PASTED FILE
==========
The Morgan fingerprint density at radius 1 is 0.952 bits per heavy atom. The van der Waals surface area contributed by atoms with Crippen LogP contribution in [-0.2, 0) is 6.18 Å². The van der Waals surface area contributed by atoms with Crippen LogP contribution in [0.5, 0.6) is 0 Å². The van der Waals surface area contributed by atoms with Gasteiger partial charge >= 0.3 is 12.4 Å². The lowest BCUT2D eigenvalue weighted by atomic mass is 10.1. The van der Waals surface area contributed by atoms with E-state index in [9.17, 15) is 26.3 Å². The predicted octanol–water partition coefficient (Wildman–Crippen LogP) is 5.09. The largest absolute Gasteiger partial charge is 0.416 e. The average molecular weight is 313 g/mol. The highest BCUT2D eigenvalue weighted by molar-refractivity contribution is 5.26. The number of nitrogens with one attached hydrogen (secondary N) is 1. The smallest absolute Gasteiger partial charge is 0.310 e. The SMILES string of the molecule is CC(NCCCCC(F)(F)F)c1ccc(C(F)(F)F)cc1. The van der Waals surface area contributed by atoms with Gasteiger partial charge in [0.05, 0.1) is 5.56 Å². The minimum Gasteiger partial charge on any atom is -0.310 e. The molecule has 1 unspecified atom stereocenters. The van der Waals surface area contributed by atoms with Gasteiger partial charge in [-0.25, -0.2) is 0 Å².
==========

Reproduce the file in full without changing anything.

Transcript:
The Morgan fingerprint density at radius 1 is 0.952 bits per heavy atom. The van der Waals surface area contributed by atoms with Crippen LogP contribution in [-0.2, 0) is 6.18 Å². The van der Waals surface area contributed by atoms with Crippen LogP contribution in [0.5, 0.6) is 0 Å². The van der Waals surface area contributed by atoms with Gasteiger partial charge >= 0.3 is 12.4 Å². The lowest BCUT2D eigenvalue weighted by atomic mass is 10.1. The van der Waals surface area contributed by atoms with E-state index in [9.17, 15) is 26.3 Å². The predicted octanol–water partition coefficient (Wildman–Crippen LogP) is 5.09. The largest absolute Gasteiger partial charge is 0.416 e. The average molecular weight is 313 g/mol. The highest BCUT2D eigenvalue weighted by molar-refractivity contribution is 5.26. The number of nitrogens with one attached hydrogen (secondary N) is 1. The smallest absolute Gasteiger partial charge is 0.310 e. The SMILES string of the molecule is CC(NCCCCC(F)(F)F)c1ccc(C(F)(F)F)cc1. The van der Waals surface area contributed by atoms with Gasteiger partial charge in [0.05, 0.1) is 5.56 Å². The minimum Gasteiger partial charge on any atom is -0.310 e. The molecule has 1 unspecified atom stereocenters. The van der Waals surface area contributed by atoms with Gasteiger partial charge in [-0.25, -0.2) is 0 Å².